Evidence has shown that adhering to a so-called “healthy diet” costs $1.50 more per day compared to an unhealthy diet. Now, a recent study published in the Journal of Hunger & Environmental Nutrition has found that people who adopt a vegetarian diet save an average of $750 each year on groceries compared to people who eat meat.

Researchers from The Miriam Hospital and the Rhode Island Community Food Bank compared the costs of two seven-day meal plans: the U.S. Department of Agriculture’s (USDA) My Plate meal plan, which includes meat, and a plant-based olive oil meal plan. They also determined serving sizes for vegetables, fruits, and whole grains.

The USDA’s My Plate seven-day meal plan ended up costing $53.11 each week while the plant-based olive oil meal plan came out to $38.75. The vegetarian meal plan also offered around 25 more servings of vegetables, eight more servings of fruit, and 14 more servings of whole grains. By shopping economically, people adhering to a vegetarian diet can save $746.46 a year compared to meat-eaters.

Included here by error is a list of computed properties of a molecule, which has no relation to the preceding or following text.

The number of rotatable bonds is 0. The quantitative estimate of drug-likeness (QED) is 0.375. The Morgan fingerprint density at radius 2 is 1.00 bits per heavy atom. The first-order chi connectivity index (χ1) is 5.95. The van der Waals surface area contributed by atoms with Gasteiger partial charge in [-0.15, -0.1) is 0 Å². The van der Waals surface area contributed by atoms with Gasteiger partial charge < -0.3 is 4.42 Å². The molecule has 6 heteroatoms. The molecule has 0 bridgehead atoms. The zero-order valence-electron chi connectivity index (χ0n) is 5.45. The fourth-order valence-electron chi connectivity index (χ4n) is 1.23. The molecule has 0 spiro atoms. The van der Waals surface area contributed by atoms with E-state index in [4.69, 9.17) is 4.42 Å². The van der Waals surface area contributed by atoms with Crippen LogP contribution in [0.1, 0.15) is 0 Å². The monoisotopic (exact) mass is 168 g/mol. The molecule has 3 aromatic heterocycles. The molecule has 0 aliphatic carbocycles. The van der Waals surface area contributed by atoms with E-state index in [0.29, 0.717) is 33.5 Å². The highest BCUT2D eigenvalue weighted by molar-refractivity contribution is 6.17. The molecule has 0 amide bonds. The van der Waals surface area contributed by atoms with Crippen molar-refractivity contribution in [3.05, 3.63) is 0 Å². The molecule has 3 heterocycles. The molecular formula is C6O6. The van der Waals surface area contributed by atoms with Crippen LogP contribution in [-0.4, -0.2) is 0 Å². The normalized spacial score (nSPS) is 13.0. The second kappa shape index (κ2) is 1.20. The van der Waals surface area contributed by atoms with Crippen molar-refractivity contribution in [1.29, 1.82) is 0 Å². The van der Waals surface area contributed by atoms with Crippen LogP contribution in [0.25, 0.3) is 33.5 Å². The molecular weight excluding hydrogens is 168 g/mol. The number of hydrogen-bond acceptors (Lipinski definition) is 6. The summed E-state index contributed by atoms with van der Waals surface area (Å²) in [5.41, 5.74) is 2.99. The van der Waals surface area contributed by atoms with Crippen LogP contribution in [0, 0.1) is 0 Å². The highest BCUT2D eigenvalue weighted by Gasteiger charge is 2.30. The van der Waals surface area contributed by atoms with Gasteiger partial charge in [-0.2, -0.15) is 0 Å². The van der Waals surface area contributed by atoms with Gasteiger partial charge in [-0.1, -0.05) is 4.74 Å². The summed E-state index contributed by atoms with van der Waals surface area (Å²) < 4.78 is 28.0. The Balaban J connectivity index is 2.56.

If you aren’t too keen on giving up your insatiable appetite for meat, but do agree with certain aspects of a vegetarian diet, whether it be for the safety of animals, a healthier lifestyle, or monetary reasons, maybe Brian Kateman’s “reducetarianism” is for you. Allow him to explain.

Source: Flynn M, Schiff A. Economical Healthy Diets (2012): Including Lean Animal Protein Costs More Than Using Extra Virgin Olive Oil. Journal of Hunger & Environmental Nutrition. 2015.